On top of that, the series had a major creative change, going from Brian Michael Bendis and Angel Medina to Bendis and Alex Maleev, to finally writer Todd McFarlane and artist Paul Lee. The most jarring change in in the writing, which went from solid, very Bendis style dialogue to an overwritten McFarlane style that frequently used every available inch of panel space to cram in dialogue. On top of that, the editing appears to have slipped as well at the creative transition, as typos routinely slip through (I noticed a few “you’re” instead of “yours”) and lettering issues where spaces are missing and apostrophe’s dangle away from their words. I’ll probably draw ire for saying this, but I actually prefer the simpler Paul Lee art to either of the prior two guys, and think the best drawn segment of the entire series was the two detectives exploring the killer’s property in issue 26.
The two storylines collected in this volume include a bounty hunter storyline where Twitch’s girlfriend is shot in a random act of bad luck by a visiting bounty hunter and a serial killer who targets Sam and sends him videotapes of all his killings. The first story is fine, though it seemed like an excuse for Bendis to have his Jinx character crossover into this book. The concluding storyline not only completely brushes the ending of the previous arc under the rug and ignores exploring Twitch leaving the force, but then ends up feeling like so many police story cliches strung together. Besides enjoying the art in this final story, I did also appreciate that we finally get a sense of Sam as a human being outside of work. I enjoyed this series overall when read in a few sittings, though the quality was up then down in terms of writing and inconsistent in terms of art.
Nailbiter, Vol. 1: There Will be Blood
Author: Joshua Williamson
Release Date: 2014
Nailbiter is a series about a small town that has been the birth place of 16 different serial killers, including a man who gnawed the fingernails off of his victims. A police officer goes to the town to try to discover what happened, and he goes missing. The series picks up when the officer’s friend, a man who specializes in interrogation, goes to find out what happened to his friend. **Spoiler alert** There’s also some indication the main character is on trial for murder somewhere.
This series had a lot of interesting twists and ideas at work, so I’m interested in seeing if the author can make everything payoff and/or tie together. The art is slightly below average, with faces in particular looking warped in profile shots. It’s also unclear at the beginning whether there is a supernatural element or not, and while I’m sure that’s intentional by the writer the way it was executed was a bit frustrating (a character disappearing between panels).
Author: Jack Kirby
Release Date: 1993
I wish that Jack Kirby’s last comics could have been a stronger set than this one. Although his name is prominently featured throughout (literally, on the cover, tons of pages in the back, and liberally listed in the “created by” section) this book is likely more the work of Michael Thibedeaux. The story (in 8 issues plus a zero issue) is about an alien named Darkfyre who comes to Earth to get a sword being wielded by a hero named Apocalypse (when told that’s a stupid name, he changes it to Ragnarok) and his teammates Probe (a woman who exists to wear bikinis and make Ragnarok and Darkfyre feel horny), Gin Seng (really, that’s his name; he’s good at fighting), Sensei (Asian stereotype Kung Fu Master), Bobby (a kid who invents stuff) and Suzie (who can switch dimensions with a big guy who doesn’t get much backstory b/c he was supposed to have a four issue series explaining everything that as far as I can tell never came out).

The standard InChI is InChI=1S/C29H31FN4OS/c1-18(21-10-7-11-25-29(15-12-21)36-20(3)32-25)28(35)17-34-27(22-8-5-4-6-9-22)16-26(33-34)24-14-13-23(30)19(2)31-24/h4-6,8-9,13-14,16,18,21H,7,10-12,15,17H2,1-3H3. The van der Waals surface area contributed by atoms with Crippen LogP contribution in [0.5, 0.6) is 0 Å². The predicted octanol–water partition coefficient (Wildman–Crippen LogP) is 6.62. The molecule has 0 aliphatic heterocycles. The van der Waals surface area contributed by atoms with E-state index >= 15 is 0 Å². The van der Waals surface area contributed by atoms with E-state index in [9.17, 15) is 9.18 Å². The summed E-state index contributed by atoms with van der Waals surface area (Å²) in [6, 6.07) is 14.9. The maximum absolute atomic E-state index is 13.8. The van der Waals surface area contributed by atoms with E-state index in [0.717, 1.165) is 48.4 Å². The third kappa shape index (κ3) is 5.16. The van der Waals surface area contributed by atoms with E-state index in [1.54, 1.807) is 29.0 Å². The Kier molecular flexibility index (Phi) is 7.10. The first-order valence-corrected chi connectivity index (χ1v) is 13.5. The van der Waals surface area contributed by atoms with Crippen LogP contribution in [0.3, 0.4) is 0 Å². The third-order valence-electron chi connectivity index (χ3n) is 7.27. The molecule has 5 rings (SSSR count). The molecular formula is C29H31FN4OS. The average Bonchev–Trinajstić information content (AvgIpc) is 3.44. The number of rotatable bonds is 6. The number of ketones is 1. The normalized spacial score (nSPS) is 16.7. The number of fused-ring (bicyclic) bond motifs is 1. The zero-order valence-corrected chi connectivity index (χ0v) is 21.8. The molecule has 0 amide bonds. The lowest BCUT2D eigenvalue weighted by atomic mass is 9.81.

The story is very decompressed, using 6 of the 8 issues to tell the story of Darkfyre getting captured and then escaping, with the first two issues feeling like a totally different series (and those being the only ones Kirby worked on). I probably would have liked this a lot more at 12 years old than I go in my 30’s. There is a light-heartedness to it that is fun at times, but overall the book feels like a generic good vs evil with lame versions of both. The one female character in particular gets the short end of the stick with mostly only scenes of being in peril while almost nude.
The Private Eye
Author: Brian K. Vaughan
Artist: Marcos Martin
Release Date: December 2015
I’d rate this as an average Brian K. Vaughan title. What does that mean, exactly? Overall it’s a five star story, although I’d put it behind stuff like Y the Last Man, Ex Machine or Pride of Baghdad but ahead of Paper Girls, the Escapists or We Stand on Guard.
The story takes place in a future where privacy is the cornerstone of society, a complete backlash from our ultra public, internet filled lives. Against the backdrop, a Private Investigator is hired by a woman to find everything he can find about herself. The woman is killed almost immediately afterword.
I liked a lot of the characters in this story, and thought the world it took place in was a fun change from the typical Blade Runner/Mad Max futures of most science fiction. The art was fine, although not in the same league as Fiona Staples or Pia Guerra. The Cloudburn Edition looks awesome, although it was slightly awkward to read because of the extreme rectangular dimensions of the paper; good luck getting through this without catching or creasing a page on something.